Webchutney Studios’ new partner was Dentsu, which was then headed by Rohit Ohri. How has the change of ownership made a difference to his life?

The answer is not what I expected.

“Dentsu has received a CFO, Benny Augustine. To be honest, I was skeptical at first. But over time, I realized that applying financial discipline to a freak like me was changing the game.” Profitability started to increase year after year: last year, Dentsu Webchutney / DentsuMB peaked at almost Rs 80 crore with EBIDTA around Rs 32 crore: things couldn’t be much better than a 40% return .

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His approach to running the business also changed. “For the first 14 years, I did my best. But slowly I started to accept the concept of ‘lazy start-ups’ – that is, hire the best people you can and get out of the way. I consider myself the main human resources officer at Webchutney. “

And his angel investments. Many of them were ahead of their time. Some examples: Raw Area, an online platform for selling graphic art; Bombay Bitch, modeled on the American gossip site, Gawker; JuxtConsult, an online market research company wants to be the ComScore for India. The old saying that ‘time is everything’ is not false.

“What I learned about investing is: only bet money if you know the founders well. Or else, stick with the big boys and invest where they do,” thought Sid. Although most investments have fallen, his major successes are Pepper Content and ScoopWhoop, each of which he claims has brought him 20 times returns.

He’s also extremely bullish on two other companies he’s invested in – Invideo, an online video editing platform, and Lio, an app that helps small and medium businesses organize their information. “You’ll hear a lot about both,” he promised.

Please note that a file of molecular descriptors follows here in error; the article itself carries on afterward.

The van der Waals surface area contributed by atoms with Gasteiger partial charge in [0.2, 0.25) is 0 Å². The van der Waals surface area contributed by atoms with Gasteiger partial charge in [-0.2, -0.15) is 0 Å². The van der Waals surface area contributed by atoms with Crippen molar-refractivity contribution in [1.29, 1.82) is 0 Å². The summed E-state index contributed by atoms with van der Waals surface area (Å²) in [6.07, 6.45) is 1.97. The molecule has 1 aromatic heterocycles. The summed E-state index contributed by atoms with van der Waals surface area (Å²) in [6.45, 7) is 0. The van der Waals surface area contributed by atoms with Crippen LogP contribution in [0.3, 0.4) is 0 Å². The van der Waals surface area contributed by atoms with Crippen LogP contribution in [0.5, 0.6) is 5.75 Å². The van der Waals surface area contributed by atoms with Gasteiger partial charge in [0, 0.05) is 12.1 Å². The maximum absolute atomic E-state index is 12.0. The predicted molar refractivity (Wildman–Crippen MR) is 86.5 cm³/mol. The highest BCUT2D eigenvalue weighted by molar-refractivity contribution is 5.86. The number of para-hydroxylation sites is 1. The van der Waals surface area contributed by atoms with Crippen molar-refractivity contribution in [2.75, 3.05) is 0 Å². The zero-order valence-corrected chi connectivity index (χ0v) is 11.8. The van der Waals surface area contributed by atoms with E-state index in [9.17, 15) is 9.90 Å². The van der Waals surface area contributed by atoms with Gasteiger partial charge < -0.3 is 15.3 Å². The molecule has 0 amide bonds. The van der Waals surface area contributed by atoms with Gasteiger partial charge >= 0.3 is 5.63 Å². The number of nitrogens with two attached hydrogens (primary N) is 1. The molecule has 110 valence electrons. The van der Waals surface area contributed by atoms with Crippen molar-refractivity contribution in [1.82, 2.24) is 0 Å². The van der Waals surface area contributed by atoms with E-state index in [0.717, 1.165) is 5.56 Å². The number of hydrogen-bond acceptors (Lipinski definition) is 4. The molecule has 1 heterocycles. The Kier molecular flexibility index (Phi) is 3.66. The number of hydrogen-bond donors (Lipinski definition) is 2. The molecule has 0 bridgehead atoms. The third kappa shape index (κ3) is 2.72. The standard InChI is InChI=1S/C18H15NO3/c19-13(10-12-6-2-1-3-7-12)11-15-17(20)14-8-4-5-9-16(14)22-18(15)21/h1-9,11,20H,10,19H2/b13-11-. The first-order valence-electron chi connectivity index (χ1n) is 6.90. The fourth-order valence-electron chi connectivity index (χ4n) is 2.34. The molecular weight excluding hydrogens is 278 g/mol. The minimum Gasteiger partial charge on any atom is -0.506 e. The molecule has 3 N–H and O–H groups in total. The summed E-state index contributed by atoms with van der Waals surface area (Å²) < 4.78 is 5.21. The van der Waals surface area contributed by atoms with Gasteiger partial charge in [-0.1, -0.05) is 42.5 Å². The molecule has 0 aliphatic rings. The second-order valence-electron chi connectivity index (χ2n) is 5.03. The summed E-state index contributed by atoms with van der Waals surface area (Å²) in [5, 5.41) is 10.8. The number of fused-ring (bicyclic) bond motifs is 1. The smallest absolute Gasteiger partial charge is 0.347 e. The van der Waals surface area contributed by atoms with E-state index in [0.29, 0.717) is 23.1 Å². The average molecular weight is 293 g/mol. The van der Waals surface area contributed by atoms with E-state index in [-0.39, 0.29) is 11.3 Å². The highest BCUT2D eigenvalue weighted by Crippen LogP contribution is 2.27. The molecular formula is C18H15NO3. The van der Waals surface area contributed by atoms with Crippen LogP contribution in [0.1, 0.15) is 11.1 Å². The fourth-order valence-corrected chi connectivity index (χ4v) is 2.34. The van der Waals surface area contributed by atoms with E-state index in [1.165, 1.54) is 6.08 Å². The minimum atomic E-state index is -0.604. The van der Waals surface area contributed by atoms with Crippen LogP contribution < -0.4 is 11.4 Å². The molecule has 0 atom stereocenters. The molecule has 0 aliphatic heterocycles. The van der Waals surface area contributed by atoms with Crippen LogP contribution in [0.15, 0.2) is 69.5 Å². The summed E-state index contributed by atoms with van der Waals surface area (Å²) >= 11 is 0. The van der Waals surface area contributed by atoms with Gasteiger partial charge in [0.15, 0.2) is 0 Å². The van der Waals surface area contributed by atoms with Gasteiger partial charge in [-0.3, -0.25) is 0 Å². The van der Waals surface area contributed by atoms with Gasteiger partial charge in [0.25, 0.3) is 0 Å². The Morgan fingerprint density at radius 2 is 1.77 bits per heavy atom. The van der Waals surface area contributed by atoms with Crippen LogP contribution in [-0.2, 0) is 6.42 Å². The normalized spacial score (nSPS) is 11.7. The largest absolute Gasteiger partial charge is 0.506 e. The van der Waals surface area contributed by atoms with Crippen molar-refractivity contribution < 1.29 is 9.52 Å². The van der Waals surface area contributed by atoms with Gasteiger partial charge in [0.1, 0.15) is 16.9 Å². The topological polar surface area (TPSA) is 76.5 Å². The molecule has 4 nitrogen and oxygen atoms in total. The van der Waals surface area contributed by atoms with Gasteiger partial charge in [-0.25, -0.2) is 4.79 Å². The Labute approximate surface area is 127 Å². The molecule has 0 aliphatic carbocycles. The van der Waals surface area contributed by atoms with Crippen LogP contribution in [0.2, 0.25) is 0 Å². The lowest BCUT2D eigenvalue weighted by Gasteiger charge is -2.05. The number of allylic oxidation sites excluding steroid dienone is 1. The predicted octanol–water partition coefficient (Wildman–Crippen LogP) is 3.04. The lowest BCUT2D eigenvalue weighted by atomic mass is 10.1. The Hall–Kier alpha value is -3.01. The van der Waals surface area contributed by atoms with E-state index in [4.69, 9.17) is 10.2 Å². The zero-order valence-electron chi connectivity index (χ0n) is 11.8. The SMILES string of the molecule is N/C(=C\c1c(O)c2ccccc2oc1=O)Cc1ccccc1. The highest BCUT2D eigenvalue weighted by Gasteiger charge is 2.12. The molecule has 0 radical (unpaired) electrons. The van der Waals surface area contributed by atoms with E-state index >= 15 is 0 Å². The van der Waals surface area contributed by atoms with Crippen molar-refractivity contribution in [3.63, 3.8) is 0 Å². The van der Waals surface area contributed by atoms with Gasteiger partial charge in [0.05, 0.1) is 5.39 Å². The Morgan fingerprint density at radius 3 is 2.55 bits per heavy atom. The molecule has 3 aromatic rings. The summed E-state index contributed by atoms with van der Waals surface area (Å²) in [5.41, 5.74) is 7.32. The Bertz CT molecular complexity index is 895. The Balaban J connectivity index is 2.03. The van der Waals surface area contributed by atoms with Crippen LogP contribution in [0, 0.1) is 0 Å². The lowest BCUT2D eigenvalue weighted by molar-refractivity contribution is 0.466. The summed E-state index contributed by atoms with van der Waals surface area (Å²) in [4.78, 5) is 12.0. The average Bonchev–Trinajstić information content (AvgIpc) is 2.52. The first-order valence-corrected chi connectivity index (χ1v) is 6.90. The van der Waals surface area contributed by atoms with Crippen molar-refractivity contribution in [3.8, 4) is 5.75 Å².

What attracts him to angel investing? Is it money? Or something? “It’s the excitement of creating something new. Honestly, I also feel very honored to work with such talented entrepreneurs.”

Sid has already started creating what he thinks will be his next big thing. Because, as I have realized, he can never resist a fool. It is therefore no surprise that his new venture is called Punt Partners which he co-founded with Bengaluru-based serial entrepreneur Madhu Sudhan.

The duo’s basic premise for Punt is that advertising agencies have, over the past century, helped businesses acquire customers through the use of advertising. In contrast, marketers have no equivalent advertising agency to assist them in retaining customers in the age of choice. All marketers have is a bunch of tech companies that offer a variety of retention tools. If Punt could get its way, it would be the top customer retention agency for marketers.

It’s an interesting business that I look forward to hearing a lot about in the years to come.